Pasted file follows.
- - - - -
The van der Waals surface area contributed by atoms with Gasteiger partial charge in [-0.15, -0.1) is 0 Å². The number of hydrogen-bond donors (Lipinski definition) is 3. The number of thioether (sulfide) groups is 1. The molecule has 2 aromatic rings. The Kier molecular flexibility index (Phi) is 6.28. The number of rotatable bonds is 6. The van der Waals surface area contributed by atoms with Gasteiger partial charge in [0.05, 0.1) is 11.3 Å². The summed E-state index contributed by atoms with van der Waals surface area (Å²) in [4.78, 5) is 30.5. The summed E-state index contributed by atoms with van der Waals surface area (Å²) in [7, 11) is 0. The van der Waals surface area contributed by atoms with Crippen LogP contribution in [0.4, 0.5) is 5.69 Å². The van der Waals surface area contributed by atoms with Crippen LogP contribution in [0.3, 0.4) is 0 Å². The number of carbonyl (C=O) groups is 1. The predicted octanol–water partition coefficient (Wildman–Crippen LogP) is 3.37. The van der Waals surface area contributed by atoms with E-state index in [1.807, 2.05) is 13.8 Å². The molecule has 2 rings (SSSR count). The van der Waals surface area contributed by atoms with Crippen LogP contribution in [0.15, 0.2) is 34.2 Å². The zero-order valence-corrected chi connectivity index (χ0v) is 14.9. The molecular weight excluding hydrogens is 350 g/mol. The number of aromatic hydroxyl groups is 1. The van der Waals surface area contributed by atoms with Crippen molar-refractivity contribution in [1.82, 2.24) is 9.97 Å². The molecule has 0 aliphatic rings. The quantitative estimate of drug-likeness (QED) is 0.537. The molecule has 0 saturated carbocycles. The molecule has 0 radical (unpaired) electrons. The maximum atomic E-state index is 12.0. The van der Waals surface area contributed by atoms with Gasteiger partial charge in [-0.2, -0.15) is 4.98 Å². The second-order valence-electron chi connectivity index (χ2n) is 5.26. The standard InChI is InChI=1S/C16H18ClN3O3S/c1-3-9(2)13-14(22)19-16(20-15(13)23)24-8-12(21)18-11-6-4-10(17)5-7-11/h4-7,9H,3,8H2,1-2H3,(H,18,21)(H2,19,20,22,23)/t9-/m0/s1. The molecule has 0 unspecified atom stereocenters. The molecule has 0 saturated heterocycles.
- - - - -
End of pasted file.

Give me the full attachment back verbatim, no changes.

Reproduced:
The van der Waals surface area contributed by atoms with Gasteiger partial charge in [-0.15, -0.1) is 0 Å². The number of hydrogen-bond donors (Lipinski definition) is 3. The number of thioether (sulfide) groups is 1. The molecule has 2 aromatic rings. The Kier molecular flexibility index (Phi) is 6.28. The number of rotatable bonds is 6. The van der Waals surface area contributed by atoms with Gasteiger partial charge in [0.05, 0.1) is 11.3 Å². The summed E-state index contributed by atoms with van der Waals surface area (Å²) in [4.78, 5) is 30.5. The summed E-state index contributed by atoms with van der Waals surface area (Å²) in [7, 11) is 0. The van der Waals surface area contributed by atoms with Crippen LogP contribution in [0.4, 0.5) is 5.69 Å². The van der Waals surface area contributed by atoms with Crippen LogP contribution in [0.3, 0.4) is 0 Å². The number of carbonyl (C=O) groups is 1. The predicted octanol–water partition coefficient (Wildman–Crippen LogP) is 3.37. The van der Waals surface area contributed by atoms with E-state index in [1.807, 2.05) is 13.8 Å². The molecule has 2 rings (SSSR count). The van der Waals surface area contributed by atoms with Crippen LogP contribution in [0.15, 0.2) is 34.2 Å². The zero-order valence-corrected chi connectivity index (χ0v) is 14.9. The molecular weight excluding hydrogens is 350 g/mol. The number of aromatic hydroxyl groups is 1. The van der Waals surface area contributed by atoms with Crippen molar-refractivity contribution in [1.82, 2.24) is 9.97 Å². The molecule has 0 aliphatic rings. The quantitative estimate of drug-likeness (QED) is 0.537. The molecule has 0 saturated carbocycles. The molecule has 0 radical (unpaired) electrons. The maximum atomic E-state index is 12.0. The van der Waals surface area contributed by atoms with Gasteiger partial charge in [-0.2, -0.15) is 4.98 Å². The second-order valence-electron chi connectivity index (χ2n) is 5.26. The standard InChI is InChI=1S/C16H18ClN3O3S/c1-3-9(2)13-14(22)19-16(20-15(13)23)24-8-12(21)18-11-6-4-10(17)5-7-11/h4-7,9H,3,8H2,1-2H3,(H,18,21)(H2,19,20,22,23)/t9-/m0/s1. The molecule has 0 unspecified atom stereocenters. The molecule has 0 saturated heterocycles.